In the 10 years since its birth, OYE has expanded from a scholarship program to an organization that provides safe space, mentors for youth, job training, peer group discussions, recreational activities, a radio station, and a wide range of life skills training to over 100 youth.

Justin and Ana Luisa Ahern were just teens when they first visited Honduras on a mission trip. Honduras has been identified as one of the poorest and most dangerous countries in the world, and El Progreso is just 30 minutes from San Pedro Sula, currently identified as the most violent city. El Progreso, a city of approximately 300,000 people, is located along the northern border where Mexican drug cartels routinely ply their wares and target youth as both workers and victims

As volunteers in mission, Justin and Ana supported the work of COPPROME orphanage where they lived among the children served, heard their stories, and shared about their own lives with the children that they met. They discovered that when the children reached the age of majority (16 years), they were turned out on their own, usually without any training for what they would encounter in the real world. Many of the girls ended up on the streets, easy targets for drug warlords.

Returning to the US, the stories and memories continued to haunt the young teens. They began to think about ways to make a change for the children they met. They decided to ask their church family for help. One Sunday morning during sharing they asked for donations to fund scholarships that would allow five young women to go on to school rather than to the streets. They easily raised the modest sum, but pulled by their yearning to help and encouraged by Christ’s teachings of helping the poor and seeking justice for the marginalized, they returned to El Progreso after college to spend a year volunteering.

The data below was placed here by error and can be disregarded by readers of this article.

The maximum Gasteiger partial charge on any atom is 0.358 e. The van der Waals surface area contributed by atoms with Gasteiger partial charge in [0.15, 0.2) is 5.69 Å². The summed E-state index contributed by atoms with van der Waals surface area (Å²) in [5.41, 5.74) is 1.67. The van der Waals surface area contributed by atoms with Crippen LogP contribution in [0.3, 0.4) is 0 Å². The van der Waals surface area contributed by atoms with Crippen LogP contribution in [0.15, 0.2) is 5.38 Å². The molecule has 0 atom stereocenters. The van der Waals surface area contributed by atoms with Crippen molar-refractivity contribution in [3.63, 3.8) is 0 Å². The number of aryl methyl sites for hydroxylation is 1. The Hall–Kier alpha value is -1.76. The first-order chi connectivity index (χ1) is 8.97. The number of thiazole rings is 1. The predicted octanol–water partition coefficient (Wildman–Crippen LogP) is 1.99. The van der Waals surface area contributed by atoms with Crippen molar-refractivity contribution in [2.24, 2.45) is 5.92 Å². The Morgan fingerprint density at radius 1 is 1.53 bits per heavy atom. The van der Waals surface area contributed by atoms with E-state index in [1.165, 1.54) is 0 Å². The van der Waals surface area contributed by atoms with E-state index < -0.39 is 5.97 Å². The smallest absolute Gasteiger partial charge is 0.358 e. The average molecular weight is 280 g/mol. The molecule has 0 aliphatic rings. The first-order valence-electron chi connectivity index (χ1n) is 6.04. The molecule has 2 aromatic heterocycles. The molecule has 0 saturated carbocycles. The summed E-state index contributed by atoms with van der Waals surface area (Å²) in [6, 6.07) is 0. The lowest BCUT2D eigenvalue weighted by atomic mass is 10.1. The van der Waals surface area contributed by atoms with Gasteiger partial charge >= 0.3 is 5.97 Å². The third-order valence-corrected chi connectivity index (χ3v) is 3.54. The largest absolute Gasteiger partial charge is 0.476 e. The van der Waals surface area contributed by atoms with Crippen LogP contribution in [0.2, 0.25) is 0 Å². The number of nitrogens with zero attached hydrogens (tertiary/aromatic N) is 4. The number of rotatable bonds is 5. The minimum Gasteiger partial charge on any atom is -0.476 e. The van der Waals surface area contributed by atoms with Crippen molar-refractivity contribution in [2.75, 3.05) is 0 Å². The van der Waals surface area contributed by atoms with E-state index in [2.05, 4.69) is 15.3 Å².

Ana and Justin continued to collect information, interview students, and find out more about Honduran life. They realized that access to education was one of the biggest roadblocks to overcoming the cylces of poverty and violence. But more than scholarships, they knew that the youth needed training in basic life skills, leadership, public speaking, managing money. They envisioned a program that would empower the young people to help themselves. They thought that a non-profit organization might be the way to carry out that dream. OYE was born.

OYE means “listen up!” and stands for Organization for Youth Empowerment. Over the years, it has changed the lives of hundreds of young people. This year OYE awarded 75 scholarships that allowed more students to go to college. Moving into the future, OYE is working to engage businesses and the government to support its mission and hopes to award 95 scholarships next year. Its latest campaign, #stayhome, encourages young Hondurans to plan a future in Honduras rather than head north, working to turn the negative cycles around. Find out more about OYE at www.oyehonduras.org Find out what your $600 can do to change the life of a young Honduran student.

--By Mittie Quinn

 

The Only Way to Peace is Love

 

By the Rev. Mary Kay Totty: This week we celebrate Thanksgiving, a holiday in part to commemorate the safe arrival of European ancestors to North America, where they sought to live free of religious persecution. Today, many in our country would deny a welcome to other refugees seeking to live free of religious persecution.